The most obvious answer to keeping teen cancer victims connected is through the use of mobile phone technology. Indeed, these could become a vital part of the recovery process allowing patients to keep in touch with friends and family even during extended periods of isolation. However, many hospitals prohibit the use of mobile phones because of perceived effects on sensitive medical equipment. Leimeister points out that some hospitals are loosening mobile phone restrictions provided they are not used close to such equipment.

The team suggests that a single portable device could act as contact point, allowing calls and messaging between patient and family and friends. It could be used as a kind of personal pager, reminding the patient to attend specific clinics on time or take their medicine. It could also store the patient's medical records for rapid access by healthcare staff and with appropriate sensors could monitor and record blood pressure and other vital signs.

Tests on the potential of such a device scenario have been tested with a smartphone. This is a combination of personal digital assistant (PDA), a digital camera and a tri-band mobile phone. Such a device is already available in the form of the XDA Pocket PC, which is the focus of Leimeister's study.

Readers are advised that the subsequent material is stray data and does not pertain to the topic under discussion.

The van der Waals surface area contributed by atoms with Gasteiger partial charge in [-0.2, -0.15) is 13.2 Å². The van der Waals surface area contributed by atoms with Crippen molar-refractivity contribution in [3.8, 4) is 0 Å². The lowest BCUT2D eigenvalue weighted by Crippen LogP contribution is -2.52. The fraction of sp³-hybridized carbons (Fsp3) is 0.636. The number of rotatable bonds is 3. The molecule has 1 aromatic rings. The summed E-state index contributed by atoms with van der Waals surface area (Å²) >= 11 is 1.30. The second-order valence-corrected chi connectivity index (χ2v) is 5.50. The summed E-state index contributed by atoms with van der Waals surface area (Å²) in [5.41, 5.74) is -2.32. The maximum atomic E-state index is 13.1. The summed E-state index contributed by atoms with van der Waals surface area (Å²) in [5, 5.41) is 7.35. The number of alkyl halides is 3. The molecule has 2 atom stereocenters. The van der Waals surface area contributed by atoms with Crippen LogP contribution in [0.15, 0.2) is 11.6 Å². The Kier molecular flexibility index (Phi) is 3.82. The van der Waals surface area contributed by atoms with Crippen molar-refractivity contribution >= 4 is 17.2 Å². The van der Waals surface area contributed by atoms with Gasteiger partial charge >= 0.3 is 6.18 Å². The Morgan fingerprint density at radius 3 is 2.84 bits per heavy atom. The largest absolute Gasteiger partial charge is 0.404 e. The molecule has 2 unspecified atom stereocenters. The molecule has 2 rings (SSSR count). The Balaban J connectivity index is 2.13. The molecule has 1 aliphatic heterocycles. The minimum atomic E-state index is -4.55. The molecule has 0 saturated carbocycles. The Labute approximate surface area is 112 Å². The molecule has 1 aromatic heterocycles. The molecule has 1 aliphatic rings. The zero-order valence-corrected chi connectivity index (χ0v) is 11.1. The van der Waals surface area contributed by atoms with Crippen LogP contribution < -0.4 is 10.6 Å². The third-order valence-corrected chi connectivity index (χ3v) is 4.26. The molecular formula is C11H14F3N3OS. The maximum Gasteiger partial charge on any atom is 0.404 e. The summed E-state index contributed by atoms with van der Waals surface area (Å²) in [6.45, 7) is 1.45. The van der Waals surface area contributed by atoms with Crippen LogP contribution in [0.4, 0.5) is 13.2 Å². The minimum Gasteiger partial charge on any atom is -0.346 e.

The camera and certain other functions can be used separately from the phone unit, say the researchers, which means the device can be useful in various tasks even in restricted hospital areas. Otherwise, it can connect to the internet, send and receive email, and run a wide range of computing applications similar to those found on a personal computer. The calendar, diary, notepad, SMS, email, and instant messaging capability provide the most possibilities for adolescent cancer patients, the researchers say.